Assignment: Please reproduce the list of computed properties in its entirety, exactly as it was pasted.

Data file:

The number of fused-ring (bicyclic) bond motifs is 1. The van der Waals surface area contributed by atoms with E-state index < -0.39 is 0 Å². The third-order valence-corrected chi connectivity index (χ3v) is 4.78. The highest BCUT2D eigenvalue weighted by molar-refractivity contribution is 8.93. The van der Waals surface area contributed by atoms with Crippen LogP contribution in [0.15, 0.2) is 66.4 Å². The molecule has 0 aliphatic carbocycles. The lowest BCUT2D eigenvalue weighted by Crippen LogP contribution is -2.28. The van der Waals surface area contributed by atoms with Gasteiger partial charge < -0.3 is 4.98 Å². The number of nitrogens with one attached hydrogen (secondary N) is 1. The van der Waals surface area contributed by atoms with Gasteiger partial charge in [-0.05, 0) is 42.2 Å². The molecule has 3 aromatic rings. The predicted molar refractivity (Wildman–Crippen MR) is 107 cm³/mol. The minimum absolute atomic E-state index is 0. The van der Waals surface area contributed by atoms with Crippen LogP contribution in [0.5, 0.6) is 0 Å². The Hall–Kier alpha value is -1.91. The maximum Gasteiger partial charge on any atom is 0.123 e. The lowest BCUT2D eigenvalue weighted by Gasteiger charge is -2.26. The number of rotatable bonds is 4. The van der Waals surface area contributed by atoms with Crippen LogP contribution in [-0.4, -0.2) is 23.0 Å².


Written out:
The number of fused-ring (bicyclic) bond motifs is 1. The van der Waals surface area contributed by atoms with E-state index < -0.39 is 0 Å². The third-order valence-corrected chi connectivity index (χ3v) is 4.78. The highest BCUT2D eigenvalue weighted by molar-refractivity contribution is 8.93. The van der Waals surface area contributed by atoms with Crippen LogP contribution in [0.15, 0.2) is 66.4 Å². The molecule has 0 aliphatic carbocycles. The lowest BCUT2D eigenvalue weighted by Crippen LogP contribution is -2.28. The van der Waals surface area contributed by atoms with Gasteiger partial charge < -0.3 is 4.98 Å². The number of nitrogens with one attached hydrogen (secondary N) is 1. The van der Waals surface area contributed by atoms with Gasteiger partial charge in [-0.05, 0) is 42.2 Å². The molecule has 3 aromatic rings. The predicted molar refractivity (Wildman–Crippen MR) is 107 cm³/mol. The minimum absolute atomic E-state index is 0. The van der Waals surface area contributed by atoms with Crippen LogP contribution in [0.5, 0.6) is 0 Å². The Hall–Kier alpha value is -1.91. The maximum Gasteiger partial charge on any atom is 0.123 e. The lowest BCUT2D eigenvalue weighted by Gasteiger charge is -2.26. The number of rotatable bonds is 4. The van der Waals surface area contributed by atoms with Crippen LogP contribution in [-0.4, -0.2) is 23.0 Å².